And, he told Curran when she resumed questioning, most of the calls tended to relate to noise complaints and neighbor disputes.
Later in the morning, Galperina’s adult daughter, Yevgenya Nepomnyashchaya, took the stand.
Under questioning by Curran, she described how she was planning to spend one to 11/2 weeks with her mother, to help with the other children before and after the baby was born. Nepomnyashchaya, 26, is a cardiac nurse who lives in New Jersey.
On Sunday, May 17, 2009, she called her mother’s phone to arrange for a ride from the train station. A police detective answered.
“I was shocked,” Nepomnyashchaya told jurors. “I thought it was a joke, some type of cruel joke. I asked for his badge number.”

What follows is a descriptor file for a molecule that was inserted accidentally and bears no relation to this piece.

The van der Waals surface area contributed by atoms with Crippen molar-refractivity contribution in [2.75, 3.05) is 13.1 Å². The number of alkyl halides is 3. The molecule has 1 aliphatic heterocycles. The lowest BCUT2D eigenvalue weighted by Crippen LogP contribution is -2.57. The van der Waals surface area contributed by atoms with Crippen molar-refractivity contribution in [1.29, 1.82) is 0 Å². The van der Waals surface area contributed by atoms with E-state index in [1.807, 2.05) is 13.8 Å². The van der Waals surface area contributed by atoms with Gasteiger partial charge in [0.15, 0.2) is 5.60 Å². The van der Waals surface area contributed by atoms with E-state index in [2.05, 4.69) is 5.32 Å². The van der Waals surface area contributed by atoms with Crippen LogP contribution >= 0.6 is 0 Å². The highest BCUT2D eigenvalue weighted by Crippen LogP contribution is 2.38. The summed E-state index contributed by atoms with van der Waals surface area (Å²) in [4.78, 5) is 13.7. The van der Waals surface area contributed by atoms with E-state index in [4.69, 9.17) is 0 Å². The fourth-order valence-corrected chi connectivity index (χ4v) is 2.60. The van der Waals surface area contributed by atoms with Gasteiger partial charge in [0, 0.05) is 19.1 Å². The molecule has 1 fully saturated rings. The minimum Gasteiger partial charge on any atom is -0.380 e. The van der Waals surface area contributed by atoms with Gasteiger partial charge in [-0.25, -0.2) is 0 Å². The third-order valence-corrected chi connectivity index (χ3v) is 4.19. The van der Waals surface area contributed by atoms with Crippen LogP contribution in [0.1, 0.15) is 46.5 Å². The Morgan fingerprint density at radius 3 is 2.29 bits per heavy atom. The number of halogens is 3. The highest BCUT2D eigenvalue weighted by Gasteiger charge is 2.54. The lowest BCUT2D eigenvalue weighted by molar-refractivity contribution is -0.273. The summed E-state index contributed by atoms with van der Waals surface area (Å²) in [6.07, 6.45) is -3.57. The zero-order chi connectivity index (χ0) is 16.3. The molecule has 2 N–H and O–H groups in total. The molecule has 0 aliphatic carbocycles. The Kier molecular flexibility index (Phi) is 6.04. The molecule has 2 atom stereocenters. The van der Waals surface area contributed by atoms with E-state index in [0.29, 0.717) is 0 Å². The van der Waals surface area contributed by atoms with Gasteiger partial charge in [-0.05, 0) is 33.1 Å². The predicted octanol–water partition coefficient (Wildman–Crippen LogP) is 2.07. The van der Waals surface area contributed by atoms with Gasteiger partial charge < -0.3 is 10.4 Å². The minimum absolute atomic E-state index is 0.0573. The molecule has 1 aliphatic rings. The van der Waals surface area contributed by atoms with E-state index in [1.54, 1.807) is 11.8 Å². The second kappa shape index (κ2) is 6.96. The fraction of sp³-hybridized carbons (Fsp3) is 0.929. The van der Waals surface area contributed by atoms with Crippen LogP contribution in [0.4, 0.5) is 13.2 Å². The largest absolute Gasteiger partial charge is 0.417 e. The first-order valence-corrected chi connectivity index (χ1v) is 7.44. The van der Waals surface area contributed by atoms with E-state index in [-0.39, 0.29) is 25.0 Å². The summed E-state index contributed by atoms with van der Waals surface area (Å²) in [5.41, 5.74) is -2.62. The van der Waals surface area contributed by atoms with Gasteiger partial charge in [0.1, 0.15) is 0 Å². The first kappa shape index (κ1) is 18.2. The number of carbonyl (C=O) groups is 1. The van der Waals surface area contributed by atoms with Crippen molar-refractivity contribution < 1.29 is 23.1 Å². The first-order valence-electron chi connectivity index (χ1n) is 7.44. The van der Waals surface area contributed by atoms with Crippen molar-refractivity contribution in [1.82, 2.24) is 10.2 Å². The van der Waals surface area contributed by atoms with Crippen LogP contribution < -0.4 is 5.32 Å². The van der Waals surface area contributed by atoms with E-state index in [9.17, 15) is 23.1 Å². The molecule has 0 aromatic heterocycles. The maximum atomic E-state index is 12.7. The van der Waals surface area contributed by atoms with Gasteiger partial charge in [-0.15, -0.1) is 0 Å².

Nepomnyashchaya appeared on the verge of tears, blinking fast and hard, as she recounted how the baby’s due date, May 22, became “the day we buried her.”
Ronchi’s defense lawyer began his cross-examination by immediately seeking to elicit testimony about Galperina’s at-times troubled life and her unorthodox views.
It was a line of questioning that was, for the most part, shut down again and again with an objection by the prosecutor.
At first, Swomley pressed Nepomnyashchaya for the reasons she had stopped living with her mother at the age of 12.
As it turns out, Nepomnyashchaya simply did not get along with her mother’s second husband, Leonid Altshuler.
Perhaps she just didn’t like any of the men her mother dated?
“Objection,” said Curran, the prosecutor. “Sustained,” said the judge, who reminded jurors that the questions posed by lawyers are not evidence, only the answers.
Swomley did elicit testimony from Nepomnyashchaya conceding that Ronchi had wanted to marry Galperina, who was hesitant about a third trip down the aisle. But it wasn’t for fear of losing assistance she received for her younger daughter, who suffered from a form of autism, said Nepomnyashchaya.